The entrance to the reserve is on North Torrey Pines Road (old Highway 101), right on the beach, at the bottom of the long grade up Torrey Pines Mesa. Pay the $8 weekend parking fee, then take the paved road up the hill to a parking lot adjacent to the reserve office and museum. From there, you can walk to the beginning of any of the trails in 10 minutes of less.
If hikers leave from the Hillcrest carpool about 9:15 am, they'll arrive at TP about 9:45 and we can browse thru the cool museum there, (They have a great slide show of what the Reserve looks like year-round.) until about 10:15, then start hiking. The Beach Trail is currently closed due to erosion down near Flat Rock. It may be repaired by our hike date. If so, we'll probably end up down at Black's Beach for lunch around 12:30-1 pm, hang out at the beach about an hour, and back up at the parking lot around 3:30 or so. The hikes are easy to moderate and not very strenuous at all. The trails are well maintained and everyone can hike at their own pace. If the Beach Trail isn't repaired yet, we may opt to do a loop hike on the Beach Trail/Broken Hill Trail. Unfortunatly, food isn't allowed in the Reserve, so we'll have to plan some lunch time down the access road at Torrey Pines State Beach.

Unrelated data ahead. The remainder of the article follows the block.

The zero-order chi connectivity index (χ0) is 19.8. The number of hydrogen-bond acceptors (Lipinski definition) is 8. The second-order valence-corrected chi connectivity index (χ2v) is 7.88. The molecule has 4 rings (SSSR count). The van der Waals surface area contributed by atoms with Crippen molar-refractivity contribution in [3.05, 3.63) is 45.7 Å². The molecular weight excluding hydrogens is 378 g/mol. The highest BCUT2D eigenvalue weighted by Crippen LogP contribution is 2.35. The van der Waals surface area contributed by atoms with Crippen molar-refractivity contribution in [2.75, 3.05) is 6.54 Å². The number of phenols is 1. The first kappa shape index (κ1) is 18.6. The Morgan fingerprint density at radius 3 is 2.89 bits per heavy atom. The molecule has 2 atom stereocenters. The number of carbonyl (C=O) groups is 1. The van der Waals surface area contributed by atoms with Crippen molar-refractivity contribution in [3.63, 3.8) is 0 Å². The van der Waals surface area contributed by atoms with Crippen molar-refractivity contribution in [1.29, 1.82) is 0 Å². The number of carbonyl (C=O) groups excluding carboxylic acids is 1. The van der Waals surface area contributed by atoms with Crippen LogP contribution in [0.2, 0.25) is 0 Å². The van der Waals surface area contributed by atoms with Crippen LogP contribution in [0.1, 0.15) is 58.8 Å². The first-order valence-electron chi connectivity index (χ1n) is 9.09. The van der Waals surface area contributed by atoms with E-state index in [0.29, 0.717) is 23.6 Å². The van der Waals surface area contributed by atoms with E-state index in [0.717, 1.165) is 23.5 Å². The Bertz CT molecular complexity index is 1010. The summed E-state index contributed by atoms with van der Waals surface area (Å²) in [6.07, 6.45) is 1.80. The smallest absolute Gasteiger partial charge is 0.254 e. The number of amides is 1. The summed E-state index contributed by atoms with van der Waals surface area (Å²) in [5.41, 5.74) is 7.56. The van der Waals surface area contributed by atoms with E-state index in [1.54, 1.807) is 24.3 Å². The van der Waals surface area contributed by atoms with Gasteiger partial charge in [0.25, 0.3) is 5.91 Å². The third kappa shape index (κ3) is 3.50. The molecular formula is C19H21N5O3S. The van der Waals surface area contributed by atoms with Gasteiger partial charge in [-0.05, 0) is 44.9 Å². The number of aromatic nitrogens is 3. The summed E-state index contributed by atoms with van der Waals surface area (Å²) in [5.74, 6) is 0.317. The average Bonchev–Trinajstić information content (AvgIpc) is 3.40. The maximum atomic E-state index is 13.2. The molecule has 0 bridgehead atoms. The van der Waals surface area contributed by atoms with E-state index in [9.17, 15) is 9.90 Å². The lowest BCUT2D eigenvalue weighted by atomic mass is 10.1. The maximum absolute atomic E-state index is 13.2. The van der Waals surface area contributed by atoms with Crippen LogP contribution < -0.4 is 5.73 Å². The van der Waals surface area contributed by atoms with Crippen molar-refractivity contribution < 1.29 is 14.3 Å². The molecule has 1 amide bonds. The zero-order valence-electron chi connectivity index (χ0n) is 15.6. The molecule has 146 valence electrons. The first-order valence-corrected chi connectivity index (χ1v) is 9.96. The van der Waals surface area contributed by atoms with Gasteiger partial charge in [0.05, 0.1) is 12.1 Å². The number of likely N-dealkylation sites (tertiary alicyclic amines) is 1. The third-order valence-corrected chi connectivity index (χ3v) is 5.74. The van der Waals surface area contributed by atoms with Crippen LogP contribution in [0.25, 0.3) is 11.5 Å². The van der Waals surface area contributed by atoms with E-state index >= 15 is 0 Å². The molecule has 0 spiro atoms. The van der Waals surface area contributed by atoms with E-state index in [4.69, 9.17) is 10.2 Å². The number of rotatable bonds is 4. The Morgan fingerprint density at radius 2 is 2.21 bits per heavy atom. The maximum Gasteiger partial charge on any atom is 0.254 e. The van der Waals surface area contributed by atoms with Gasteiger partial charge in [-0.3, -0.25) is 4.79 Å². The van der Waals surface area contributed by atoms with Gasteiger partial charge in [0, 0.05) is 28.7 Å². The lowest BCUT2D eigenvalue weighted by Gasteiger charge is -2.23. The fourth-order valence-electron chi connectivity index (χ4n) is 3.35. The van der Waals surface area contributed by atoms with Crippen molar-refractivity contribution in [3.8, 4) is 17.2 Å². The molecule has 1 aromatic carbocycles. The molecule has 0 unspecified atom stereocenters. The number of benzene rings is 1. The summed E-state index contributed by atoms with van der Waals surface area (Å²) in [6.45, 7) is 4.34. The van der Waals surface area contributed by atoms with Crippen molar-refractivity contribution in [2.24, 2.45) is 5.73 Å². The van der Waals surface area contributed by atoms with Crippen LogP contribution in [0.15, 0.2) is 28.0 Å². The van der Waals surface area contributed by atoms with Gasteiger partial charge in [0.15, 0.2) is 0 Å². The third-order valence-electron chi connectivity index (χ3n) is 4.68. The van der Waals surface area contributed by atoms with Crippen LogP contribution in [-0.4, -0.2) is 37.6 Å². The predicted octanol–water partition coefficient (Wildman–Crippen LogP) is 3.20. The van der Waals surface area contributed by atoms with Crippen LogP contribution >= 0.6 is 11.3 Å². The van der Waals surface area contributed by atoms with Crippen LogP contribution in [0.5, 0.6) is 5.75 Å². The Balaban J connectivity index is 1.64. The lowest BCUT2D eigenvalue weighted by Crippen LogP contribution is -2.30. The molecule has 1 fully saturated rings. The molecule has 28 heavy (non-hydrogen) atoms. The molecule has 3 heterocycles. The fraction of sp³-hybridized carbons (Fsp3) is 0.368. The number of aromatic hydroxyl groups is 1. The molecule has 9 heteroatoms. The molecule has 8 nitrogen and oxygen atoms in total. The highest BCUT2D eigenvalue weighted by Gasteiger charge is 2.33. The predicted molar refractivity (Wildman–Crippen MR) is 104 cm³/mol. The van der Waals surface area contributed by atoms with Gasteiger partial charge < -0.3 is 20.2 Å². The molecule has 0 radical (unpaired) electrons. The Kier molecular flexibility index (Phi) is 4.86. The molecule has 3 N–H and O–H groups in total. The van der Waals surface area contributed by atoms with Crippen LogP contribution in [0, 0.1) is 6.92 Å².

So, after a stop at the museum for a bit of educational browsing, we'll head north on the concrete roadbed of the "old" old coast highway and either pick up the Guy Fleming Trail loop that travels thru thick stands of Torrey Pines and along the bluffs overlooking the shoreline below. Then we'll take the beach trail down to the water and hike south along the shoreline to the gay area of Black's Beach, where we'll stop for lunch and swimming/sunbathing, while checking out the local flora and fauna..... We'll finish the hike by returning up the shoreline and beach trail to the Torrey Pines State Reserve Museum parking lot. Or we'll try an alternate loop hike (Beach Trail/Broken Hill Trail), then down the road to the beach for lunch, etc. We'll decide when we arrive that morning.
Once you hike this area, you'll want to come back again at different times of the year for more visits. It's a real gem to hike thru and very close and convenient for San Diego residents who want a quick escape back to coastal nature at it's finest.
For more detailed info. on the area, refer to "Afoot and Afield in San Diego County" by J.Schad, 1998 Edition, Area B-2:Torrey Pines/La Jolla, Trip 3, pp.30-34. Also, check out our Maps of the area for more details, and some previous hike photos, too.